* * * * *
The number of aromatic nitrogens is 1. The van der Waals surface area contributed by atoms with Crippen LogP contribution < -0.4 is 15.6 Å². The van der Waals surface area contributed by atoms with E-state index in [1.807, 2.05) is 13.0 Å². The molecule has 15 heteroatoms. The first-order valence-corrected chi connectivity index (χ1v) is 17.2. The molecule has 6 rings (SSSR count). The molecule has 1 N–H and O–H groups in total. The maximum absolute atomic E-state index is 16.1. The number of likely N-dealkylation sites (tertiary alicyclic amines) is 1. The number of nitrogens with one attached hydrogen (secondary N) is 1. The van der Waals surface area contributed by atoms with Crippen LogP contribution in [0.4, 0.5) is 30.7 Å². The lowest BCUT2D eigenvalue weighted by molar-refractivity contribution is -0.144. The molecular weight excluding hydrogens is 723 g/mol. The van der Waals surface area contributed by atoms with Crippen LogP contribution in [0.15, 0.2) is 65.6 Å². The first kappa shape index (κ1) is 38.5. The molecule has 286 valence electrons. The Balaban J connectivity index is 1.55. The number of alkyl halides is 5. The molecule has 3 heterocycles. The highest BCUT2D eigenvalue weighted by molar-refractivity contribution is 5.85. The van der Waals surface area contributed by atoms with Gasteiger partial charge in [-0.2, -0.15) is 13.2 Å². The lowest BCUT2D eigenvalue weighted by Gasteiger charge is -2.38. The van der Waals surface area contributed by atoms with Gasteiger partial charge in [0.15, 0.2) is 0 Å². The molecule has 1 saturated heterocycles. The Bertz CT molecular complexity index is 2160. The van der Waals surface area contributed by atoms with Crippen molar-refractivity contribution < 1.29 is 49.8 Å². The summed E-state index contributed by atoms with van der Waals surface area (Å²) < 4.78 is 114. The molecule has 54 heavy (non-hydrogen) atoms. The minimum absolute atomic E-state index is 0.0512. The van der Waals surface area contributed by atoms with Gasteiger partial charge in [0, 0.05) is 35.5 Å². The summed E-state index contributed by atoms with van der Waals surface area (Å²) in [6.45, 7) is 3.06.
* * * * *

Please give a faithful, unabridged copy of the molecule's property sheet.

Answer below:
The number of aromatic nitrogens is 1. The van der Waals surface area contributed by atoms with Crippen LogP contribution < -0.4 is 15.6 Å². The van der Waals surface area contributed by atoms with E-state index in [1.807, 2.05) is 13.0 Å². The molecule has 15 heteroatoms. The first-order valence-corrected chi connectivity index (χ1v) is 17.2. The molecule has 6 rings (SSSR count). The molecule has 1 N–H and O–H groups in total. The maximum absolute atomic E-state index is 16.1. The number of likely N-dealkylation sites (tertiary alicyclic amines) is 1. The number of nitrogens with one attached hydrogen (secondary N) is 1. The van der Waals surface area contributed by atoms with Crippen LogP contribution in [0.4, 0.5) is 30.7 Å². The lowest BCUT2D eigenvalue weighted by molar-refractivity contribution is -0.144. The molecular weight excluding hydrogens is 723 g/mol. The van der Waals surface area contributed by atoms with Crippen LogP contribution in [0.15, 0.2) is 65.6 Å². The first kappa shape index (κ1) is 38.5. The molecule has 286 valence electrons. The Balaban J connectivity index is 1.55. The number of alkyl halides is 5. The molecule has 3 heterocycles. The highest BCUT2D eigenvalue weighted by molar-refractivity contribution is 5.85. The van der Waals surface area contributed by atoms with Gasteiger partial charge in [-0.2, -0.15) is 13.2 Å². The lowest BCUT2D eigenvalue weighted by Gasteiger charge is -2.38. The van der Waals surface area contributed by atoms with Gasteiger partial charge in [0.15, 0.2) is 0 Å². The molecule has 1 saturated heterocycles. The Bertz CT molecular complexity index is 2160. The van der Waals surface area contributed by atoms with Crippen molar-refractivity contribution < 1.29 is 49.8 Å². The summed E-state index contributed by atoms with van der Waals surface area (Å²) < 4.78 is 114. The molecule has 54 heavy (non-hydrogen) atoms. The minimum absolute atomic E-state index is 0.0512. The van der Waals surface area contributed by atoms with Gasteiger partial charge in [0, 0.05) is 35.5 Å². The summed E-state index contributed by atoms with van der Waals surface area (Å²) in [6.45, 7) is 3.06.